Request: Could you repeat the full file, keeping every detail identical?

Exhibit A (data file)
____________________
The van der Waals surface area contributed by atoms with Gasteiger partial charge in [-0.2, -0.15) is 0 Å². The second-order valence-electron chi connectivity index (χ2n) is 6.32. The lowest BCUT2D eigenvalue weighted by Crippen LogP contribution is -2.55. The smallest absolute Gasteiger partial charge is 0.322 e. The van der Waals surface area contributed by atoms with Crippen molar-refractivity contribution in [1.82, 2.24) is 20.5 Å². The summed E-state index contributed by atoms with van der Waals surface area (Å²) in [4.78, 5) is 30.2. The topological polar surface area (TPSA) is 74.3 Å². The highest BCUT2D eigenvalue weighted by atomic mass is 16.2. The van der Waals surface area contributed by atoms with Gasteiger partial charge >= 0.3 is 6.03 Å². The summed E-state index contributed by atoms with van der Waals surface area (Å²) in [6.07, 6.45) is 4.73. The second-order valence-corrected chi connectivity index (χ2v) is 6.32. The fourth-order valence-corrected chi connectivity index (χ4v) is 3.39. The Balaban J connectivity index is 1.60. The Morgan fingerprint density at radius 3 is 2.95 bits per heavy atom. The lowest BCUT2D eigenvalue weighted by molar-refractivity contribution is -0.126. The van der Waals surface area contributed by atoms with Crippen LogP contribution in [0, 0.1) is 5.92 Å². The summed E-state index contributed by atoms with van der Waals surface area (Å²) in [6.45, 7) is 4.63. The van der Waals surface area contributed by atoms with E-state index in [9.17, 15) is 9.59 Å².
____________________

The van der Waals surface area contributed by atoms with Gasteiger partial charge in [-0.2, -0.15) is 0 Å². The second-order valence-electron chi connectivity index (χ2n) is 6.32. The lowest BCUT2D eigenvalue weighted by Crippen LogP contribution is -2.55. The smallest absolute Gasteiger partial charge is 0.322 e. The van der Waals surface area contributed by atoms with Crippen molar-refractivity contribution in [1.82, 2.24) is 20.5 Å². The summed E-state index contributed by atoms with van der Waals surface area (Å²) in [4.78, 5) is 30.2. The topological polar surface area (TPSA) is 74.3 Å². The highest BCUT2D eigenvalue weighted by atomic mass is 16.2. The van der Waals surface area contributed by atoms with Gasteiger partial charge >= 0.3 is 6.03 Å². The summed E-state index contributed by atoms with van der Waals surface area (Å²) in [6.07, 6.45) is 4.73. The second-order valence-corrected chi connectivity index (χ2v) is 6.32. The fourth-order valence-corrected chi connectivity index (χ4v) is 3.39. The Balaban J connectivity index is 1.60. The Morgan fingerprint density at radius 3 is 2.95 bits per heavy atom. The lowest BCUT2D eigenvalue weighted by molar-refractivity contribution is -0.126. The van der Waals surface area contributed by atoms with Crippen LogP contribution in [0, 0.1) is 5.92 Å². The summed E-state index contributed by atoms with van der Waals surface area (Å²) in [6.45, 7) is 4.63. The van der Waals surface area contributed by atoms with E-state index in [9.17, 15) is 9.59 Å².